(b) he is either not a citizen of India or being a citizen of India, is not ordinarily resident in India; and
(c) the contract of service of the individual is approved by the Additional Secretary, Department of Economic Affairs, in the Ministry of Finance, Government of India in concurrence with Member (Income-tax) of the Board.
The relevant provisions of this exemption are contained in Section 10(8B) of the Income-tax Act.
(iv) The United Nations (Privileges and Immunities) Act, 1947, provides exemption from Income-tax on the salaries and emoluments paid by the United Nations to its officials. Thus, the individuals who are resident in India in any financial year and are in receipt of income by way of salaries and emoluments from the United Nations as officials thereof are exempt from income tax on such income. As the expression “salaries” under the Income-tax Act includes pension also, the pension received from the United Nations by its former officials, is also exempt from income-tax.
(v) Under section 3 of the United Nations (privileges and Immunities Act, 1947, the Central Government has the power to extend the benefit of the Income-tax exemption to the officers of other international organizations on the lines of such exemption to U.N. officials. The benefit of Income-tax exemption has been extended to the representatives and officers of the following specialized agencies of the United Nations or other international organizations.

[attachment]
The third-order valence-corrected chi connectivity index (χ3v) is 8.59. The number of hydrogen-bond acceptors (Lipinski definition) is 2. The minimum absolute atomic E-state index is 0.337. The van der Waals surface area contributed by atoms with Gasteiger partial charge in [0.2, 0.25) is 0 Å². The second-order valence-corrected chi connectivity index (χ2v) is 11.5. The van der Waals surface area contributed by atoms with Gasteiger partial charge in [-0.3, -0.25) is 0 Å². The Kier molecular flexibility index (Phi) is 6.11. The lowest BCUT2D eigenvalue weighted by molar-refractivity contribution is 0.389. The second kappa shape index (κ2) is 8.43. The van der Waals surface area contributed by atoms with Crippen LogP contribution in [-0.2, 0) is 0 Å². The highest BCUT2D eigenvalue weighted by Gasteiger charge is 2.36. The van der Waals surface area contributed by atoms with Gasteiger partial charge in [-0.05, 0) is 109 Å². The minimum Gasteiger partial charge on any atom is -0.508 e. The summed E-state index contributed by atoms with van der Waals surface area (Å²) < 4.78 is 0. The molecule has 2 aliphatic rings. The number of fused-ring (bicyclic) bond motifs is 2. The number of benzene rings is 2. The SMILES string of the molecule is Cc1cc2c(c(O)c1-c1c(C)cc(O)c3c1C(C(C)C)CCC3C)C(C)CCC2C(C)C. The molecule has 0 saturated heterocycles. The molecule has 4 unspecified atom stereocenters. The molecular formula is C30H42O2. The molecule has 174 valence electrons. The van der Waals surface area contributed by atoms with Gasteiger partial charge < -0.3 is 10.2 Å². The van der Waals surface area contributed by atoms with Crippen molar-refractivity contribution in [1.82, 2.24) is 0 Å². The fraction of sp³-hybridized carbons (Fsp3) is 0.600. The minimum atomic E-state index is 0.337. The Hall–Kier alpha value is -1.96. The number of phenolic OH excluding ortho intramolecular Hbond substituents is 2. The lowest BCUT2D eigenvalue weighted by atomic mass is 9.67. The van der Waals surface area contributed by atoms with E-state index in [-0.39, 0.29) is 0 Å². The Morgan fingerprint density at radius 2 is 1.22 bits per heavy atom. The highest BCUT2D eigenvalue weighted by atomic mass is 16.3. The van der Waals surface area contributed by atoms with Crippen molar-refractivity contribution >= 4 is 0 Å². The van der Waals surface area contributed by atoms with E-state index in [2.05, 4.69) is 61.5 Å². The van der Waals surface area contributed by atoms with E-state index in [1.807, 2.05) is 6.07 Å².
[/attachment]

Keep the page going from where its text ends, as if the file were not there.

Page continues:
(vi) The Ministry of External Affairs has also clarified that the United Nations officials and the technical assistance experts may be treated at par. More over, the procedural distinction in the matter of extending privileges between officials and experts on mission has been dispensed with. As a result, experts on mission are also entitled to the same privileges and immunities as are enjoyed by the officials of the United Nations.